Lundsbergs boarding school

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Lundsbergs boarding school
Lundsbergsskola1.JPG
Motto Mens sana in corpore sano
Established 1896
Type Independent boarding school
Religion Church of Sweden
Headmaster Ann Kabo (interim)
Founder William Olsson
Students ~220
Gender Coeducational
Ages 14–19
Houses 6
Colours          
Publication Lundsbergaren
Former pupils Lundsbergare/Lundsbergians
School song Lundsbergssången
Website www.lundsbergsskola.se

Lundsbergs boarding school is a Swedish boarding school located in the Parish of Storfors north of Kristinehamn in Värmland, Sweden. Lundsberg was founded in 1896 with inspirations from classical English boarding schools, and has approximately 200 students today. The school is run by the Lundsbergs school Foundation, Stiftelsen Lundsbergs skola[1] and is well known for its conservative atmosphere.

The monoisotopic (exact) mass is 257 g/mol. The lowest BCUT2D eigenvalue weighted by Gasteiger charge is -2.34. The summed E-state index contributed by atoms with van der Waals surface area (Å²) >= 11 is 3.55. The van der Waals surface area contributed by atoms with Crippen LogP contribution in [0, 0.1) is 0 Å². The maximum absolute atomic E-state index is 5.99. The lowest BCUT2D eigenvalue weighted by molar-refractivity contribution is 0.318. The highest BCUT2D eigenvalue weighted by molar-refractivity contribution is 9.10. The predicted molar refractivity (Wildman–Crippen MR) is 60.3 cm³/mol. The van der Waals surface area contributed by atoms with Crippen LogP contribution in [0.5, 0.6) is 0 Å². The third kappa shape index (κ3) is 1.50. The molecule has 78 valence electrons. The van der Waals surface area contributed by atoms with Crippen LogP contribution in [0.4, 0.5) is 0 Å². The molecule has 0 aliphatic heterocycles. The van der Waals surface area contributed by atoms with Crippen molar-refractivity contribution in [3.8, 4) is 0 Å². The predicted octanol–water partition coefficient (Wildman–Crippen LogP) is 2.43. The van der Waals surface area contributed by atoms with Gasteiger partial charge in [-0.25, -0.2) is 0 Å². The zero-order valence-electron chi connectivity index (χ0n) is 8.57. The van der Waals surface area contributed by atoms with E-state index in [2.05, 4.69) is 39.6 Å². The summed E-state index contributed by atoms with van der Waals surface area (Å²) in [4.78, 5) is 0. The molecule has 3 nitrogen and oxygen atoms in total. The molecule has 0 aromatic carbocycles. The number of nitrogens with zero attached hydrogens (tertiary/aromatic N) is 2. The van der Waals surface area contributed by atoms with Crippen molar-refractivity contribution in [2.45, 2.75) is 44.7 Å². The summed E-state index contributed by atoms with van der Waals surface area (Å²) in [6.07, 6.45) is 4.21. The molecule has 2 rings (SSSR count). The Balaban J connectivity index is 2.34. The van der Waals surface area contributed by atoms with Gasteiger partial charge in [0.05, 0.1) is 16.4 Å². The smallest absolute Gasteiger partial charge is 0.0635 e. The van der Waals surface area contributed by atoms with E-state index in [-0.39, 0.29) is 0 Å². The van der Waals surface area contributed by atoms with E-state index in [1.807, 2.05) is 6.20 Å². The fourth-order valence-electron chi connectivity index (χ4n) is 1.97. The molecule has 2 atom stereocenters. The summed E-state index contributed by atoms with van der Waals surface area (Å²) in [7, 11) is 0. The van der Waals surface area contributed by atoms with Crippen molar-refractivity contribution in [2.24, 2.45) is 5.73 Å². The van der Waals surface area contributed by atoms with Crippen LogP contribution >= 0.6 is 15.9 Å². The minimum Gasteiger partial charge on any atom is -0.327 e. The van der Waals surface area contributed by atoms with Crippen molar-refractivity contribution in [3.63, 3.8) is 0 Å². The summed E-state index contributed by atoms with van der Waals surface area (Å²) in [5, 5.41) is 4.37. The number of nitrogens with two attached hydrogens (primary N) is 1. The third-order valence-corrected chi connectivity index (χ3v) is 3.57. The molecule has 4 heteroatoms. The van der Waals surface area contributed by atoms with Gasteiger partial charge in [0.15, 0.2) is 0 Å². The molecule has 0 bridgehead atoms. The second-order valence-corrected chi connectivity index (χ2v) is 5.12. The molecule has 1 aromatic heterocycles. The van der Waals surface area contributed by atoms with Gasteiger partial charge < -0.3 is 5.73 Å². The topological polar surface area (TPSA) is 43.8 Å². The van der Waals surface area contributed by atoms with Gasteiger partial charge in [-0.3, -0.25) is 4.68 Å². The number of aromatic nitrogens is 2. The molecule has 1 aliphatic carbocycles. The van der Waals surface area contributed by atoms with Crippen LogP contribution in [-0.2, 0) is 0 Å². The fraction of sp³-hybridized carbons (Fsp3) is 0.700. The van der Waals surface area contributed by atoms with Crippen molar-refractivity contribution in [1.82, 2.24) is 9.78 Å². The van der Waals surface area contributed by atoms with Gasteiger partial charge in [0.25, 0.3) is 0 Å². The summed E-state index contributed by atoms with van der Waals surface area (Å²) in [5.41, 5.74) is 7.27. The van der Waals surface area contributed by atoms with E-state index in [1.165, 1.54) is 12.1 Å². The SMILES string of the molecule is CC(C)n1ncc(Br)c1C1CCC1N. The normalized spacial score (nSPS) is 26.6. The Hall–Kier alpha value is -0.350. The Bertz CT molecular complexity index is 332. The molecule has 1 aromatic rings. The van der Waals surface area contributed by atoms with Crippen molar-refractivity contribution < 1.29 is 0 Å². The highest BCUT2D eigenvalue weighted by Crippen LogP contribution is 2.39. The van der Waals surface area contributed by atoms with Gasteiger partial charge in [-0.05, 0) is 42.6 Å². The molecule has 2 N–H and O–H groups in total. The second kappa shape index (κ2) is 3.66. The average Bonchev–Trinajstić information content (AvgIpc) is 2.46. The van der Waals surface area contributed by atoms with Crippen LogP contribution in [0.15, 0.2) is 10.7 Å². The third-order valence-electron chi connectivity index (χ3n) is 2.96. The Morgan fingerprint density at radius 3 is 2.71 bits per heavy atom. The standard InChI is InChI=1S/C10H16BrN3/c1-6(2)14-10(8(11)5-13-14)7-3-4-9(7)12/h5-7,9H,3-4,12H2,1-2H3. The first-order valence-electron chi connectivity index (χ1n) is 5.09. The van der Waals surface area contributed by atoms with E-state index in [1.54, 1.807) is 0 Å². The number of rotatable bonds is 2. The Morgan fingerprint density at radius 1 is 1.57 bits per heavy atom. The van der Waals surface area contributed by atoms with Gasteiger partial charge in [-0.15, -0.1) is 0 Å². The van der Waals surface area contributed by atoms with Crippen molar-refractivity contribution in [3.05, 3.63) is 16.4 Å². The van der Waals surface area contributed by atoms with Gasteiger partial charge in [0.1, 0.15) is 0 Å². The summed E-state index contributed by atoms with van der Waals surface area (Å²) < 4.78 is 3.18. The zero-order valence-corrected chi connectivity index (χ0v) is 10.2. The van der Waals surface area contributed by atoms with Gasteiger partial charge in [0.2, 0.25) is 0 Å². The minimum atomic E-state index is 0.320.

The school is one of the three elite boarding schools in Sweden. Annual tuition is about £20,000. The cost is subsidized by the state but augmented by parents.[2] The school consists of six dormitories, of which three are boys' dormitories (Forest Hill, Skogshult and Gransäter), one is a girls' dormitory (Herrgården), and two are mixed dormitories (Björke and Klätten).

The school was closed on 28 August 2013 by the Swedish School Inspectorate due problems concerning abuse and bullying.[3][4] However, on 6 September 2013, the Administrative court in Stockholm County decided that the school would be re-opened on 9 September 2013.[5]

History[edit]

Lundsbergs Boarding School was founded by the businessman William Olsson 30 January 1896.[6] The school at that time was characterized of the ideals to form the future leaders of the country via religious studies in a Spartan environment.[citation needed]

The school commenced in Lundsberg’s Herrgård. However, as the student number rose more student housing, staff buildings, and sport facilities were built. The Main Building was constructed 1906-1907 under the drawings of the architect Erik Lallerstedts.[7] The current sports field was officially opened 1923 by the then Crown prince of Sweden Gustaf Adolf, Duke of Västerbotten.[6]